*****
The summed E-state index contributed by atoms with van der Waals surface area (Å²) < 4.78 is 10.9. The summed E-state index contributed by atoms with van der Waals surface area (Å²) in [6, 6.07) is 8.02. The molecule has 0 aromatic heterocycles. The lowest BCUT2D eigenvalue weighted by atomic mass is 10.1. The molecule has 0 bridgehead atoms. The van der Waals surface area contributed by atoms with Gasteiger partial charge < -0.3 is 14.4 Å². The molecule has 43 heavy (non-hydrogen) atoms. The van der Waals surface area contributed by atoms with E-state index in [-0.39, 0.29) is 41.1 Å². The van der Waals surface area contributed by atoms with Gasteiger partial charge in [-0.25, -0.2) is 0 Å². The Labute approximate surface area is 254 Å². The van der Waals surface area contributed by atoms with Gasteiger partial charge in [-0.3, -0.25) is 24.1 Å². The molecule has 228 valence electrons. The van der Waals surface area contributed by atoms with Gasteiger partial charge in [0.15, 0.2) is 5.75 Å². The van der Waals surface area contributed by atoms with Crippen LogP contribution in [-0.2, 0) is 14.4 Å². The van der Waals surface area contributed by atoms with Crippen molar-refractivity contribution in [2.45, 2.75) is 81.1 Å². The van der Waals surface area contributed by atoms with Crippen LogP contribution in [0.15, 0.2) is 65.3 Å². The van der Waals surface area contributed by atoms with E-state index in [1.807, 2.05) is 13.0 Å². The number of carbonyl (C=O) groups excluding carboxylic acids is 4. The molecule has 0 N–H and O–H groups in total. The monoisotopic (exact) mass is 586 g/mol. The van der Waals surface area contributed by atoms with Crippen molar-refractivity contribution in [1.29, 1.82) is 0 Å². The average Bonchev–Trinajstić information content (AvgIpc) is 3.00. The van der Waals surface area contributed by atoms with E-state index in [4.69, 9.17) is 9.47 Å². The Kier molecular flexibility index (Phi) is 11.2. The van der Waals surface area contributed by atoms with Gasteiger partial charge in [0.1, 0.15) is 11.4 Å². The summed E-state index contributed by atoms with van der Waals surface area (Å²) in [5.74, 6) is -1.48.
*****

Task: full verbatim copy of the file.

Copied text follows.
The summed E-state index contributed by atoms with van der Waals surface area (Å²) < 4.78 is 10.9. The summed E-state index contributed by atoms with van der Waals surface area (Å²) in [6, 6.07) is 8.02. The molecule has 0 aromatic heterocycles. The lowest BCUT2D eigenvalue weighted by atomic mass is 10.1. The molecule has 0 bridgehead atoms. The van der Waals surface area contributed by atoms with Gasteiger partial charge < -0.3 is 14.4 Å². The molecule has 43 heavy (non-hydrogen) atoms. The van der Waals surface area contributed by atoms with E-state index in [-0.39, 0.29) is 41.1 Å². The van der Waals surface area contributed by atoms with Gasteiger partial charge in [-0.25, -0.2) is 0 Å². The Labute approximate surface area is 254 Å². The van der Waals surface area contributed by atoms with Gasteiger partial charge in [-0.3, -0.25) is 24.1 Å². The molecule has 228 valence electrons. The van der Waals surface area contributed by atoms with Gasteiger partial charge in [0.15, 0.2) is 5.75 Å². The van der Waals surface area contributed by atoms with Crippen LogP contribution in [-0.2, 0) is 14.4 Å². The van der Waals surface area contributed by atoms with Crippen molar-refractivity contribution in [2.45, 2.75) is 81.1 Å². The van der Waals surface area contributed by atoms with Crippen LogP contribution in [0.15, 0.2) is 65.3 Å². The van der Waals surface area contributed by atoms with E-state index in [1.807, 2.05) is 13.0 Å². The number of carbonyl (C=O) groups excluding carboxylic acids is 4. The molecule has 0 N–H and O–H groups in total. The monoisotopic (exact) mass is 586 g/mol. The van der Waals surface area contributed by atoms with Crippen molar-refractivity contribution in [1.29, 1.82) is 0 Å². The average Bonchev–Trinajstić information content (AvgIpc) is 3.00. The van der Waals surface area contributed by atoms with E-state index in [4.69, 9.17) is 9.47 Å². The Kier molecular flexibility index (Phi) is 11.2. The van der Waals surface area contributed by atoms with Gasteiger partial charge in [0.1, 0.15) is 11.4 Å². The summed E-state index contributed by atoms with van der Waals surface area (Å²) in [5.74, 6) is -1.48.